Marinas offered free courtesy cars.
"How nice people are was the most memorable part of the whole trip," Dave stated.
Cruised at 8 mph
Dave and Colleen received a BaccaLOOPerate degree from America's Great Loop Cruisers' Association. The degree is given in recognition of completing one of the world's most unique adventures.
Along the way, the usual cruising speed was 8 mph. Dave and Colleen made about 25 fuel stops during 14 months on the boat.
Altogether, they traveled just over 7,000 miles, and their total fuel cost was $8,113.
They mentioned they were fortunate the cost of fuel was not as high as it was a few years ago.
Dave joked that their biggest expense was "eating out."
Actually, most of the time, they tried to buy food at grocery stores and prepare their own meals.
When they arrived in Chicago, Dave needed to install a hinge for the radar mast. It was too high to pass under a bridge in Chicago. The new hinge allowed the mast to be lowered and laid down on the upper deck.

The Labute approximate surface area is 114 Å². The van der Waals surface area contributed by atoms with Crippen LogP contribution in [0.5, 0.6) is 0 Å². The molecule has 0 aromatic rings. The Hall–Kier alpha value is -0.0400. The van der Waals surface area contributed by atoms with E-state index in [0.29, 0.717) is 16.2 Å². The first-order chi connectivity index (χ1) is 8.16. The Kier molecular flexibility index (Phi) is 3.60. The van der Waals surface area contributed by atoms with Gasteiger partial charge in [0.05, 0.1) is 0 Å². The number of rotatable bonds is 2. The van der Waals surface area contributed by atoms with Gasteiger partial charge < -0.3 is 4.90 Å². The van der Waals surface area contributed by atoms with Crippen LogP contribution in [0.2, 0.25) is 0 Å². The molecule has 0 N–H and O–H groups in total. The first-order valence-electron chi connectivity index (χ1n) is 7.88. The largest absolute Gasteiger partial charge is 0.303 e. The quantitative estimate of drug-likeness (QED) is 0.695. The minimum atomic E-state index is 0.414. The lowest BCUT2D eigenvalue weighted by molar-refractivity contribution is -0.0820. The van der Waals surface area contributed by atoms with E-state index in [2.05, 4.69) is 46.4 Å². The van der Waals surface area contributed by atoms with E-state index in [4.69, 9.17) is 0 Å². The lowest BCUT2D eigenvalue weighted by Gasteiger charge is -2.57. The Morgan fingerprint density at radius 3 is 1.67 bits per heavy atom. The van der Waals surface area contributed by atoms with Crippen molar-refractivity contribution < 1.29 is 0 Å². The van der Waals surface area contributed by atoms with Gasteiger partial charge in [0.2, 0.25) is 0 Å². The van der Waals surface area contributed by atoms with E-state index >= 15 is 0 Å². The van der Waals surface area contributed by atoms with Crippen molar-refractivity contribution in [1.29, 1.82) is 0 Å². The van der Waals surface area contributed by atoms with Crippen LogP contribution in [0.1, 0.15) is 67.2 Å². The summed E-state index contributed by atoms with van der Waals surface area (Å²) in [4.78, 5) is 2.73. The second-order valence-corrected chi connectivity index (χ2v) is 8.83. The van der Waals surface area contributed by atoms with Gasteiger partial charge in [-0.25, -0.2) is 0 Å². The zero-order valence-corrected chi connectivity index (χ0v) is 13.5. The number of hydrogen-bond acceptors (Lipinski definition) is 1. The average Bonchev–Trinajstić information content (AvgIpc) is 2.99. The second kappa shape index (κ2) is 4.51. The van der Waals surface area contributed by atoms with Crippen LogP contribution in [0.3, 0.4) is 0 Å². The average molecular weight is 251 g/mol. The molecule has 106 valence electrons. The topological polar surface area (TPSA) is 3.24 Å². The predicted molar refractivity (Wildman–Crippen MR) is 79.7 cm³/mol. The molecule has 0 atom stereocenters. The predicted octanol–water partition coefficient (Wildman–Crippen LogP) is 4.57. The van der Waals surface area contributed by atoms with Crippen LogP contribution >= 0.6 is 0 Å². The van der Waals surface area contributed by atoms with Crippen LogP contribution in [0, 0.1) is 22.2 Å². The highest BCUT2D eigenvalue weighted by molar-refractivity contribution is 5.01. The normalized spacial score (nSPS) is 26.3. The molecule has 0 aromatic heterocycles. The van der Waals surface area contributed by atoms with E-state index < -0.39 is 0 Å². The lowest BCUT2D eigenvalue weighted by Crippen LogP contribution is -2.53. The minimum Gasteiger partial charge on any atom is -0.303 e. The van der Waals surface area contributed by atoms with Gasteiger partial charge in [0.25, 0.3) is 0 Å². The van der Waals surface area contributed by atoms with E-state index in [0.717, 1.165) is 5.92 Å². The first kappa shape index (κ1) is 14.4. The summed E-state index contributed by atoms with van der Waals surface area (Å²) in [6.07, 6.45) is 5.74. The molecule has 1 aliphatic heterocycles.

Later while cruising down the Mississippi River from St. Louis, the decision was made to get off the big river at Cairo, Ill.
"The Mississippi River is fast-moving and has a lot of debris in the water," Dave explained.
River barge politeness
He mentioned that river barge pilots were very considerate of smaller watercraft.
In fact, when Dave and Colleen anchored near shore for the night, they reported their position on the radio. The barge pilots responded, noted the position and slowed down when they approached the position.
One night, Dave saw two warships coming toward the boat. When he asked about them on the radio, he learned the warships were being pushed by a tugboat and were not moving under their own power.
Dave and Colleen planned to arrive in Mobile at the end of October 2016.
Dave explained that, due to the hurricane season, loopers are seriously advised not to cruise in the Gulf of Mexico before Nov. 1.
Dave mentioned seeing wrecked boats on the East Coast that had been damaged by Hurricane Matthew (Sept. 28 to Oct. 10, 2016).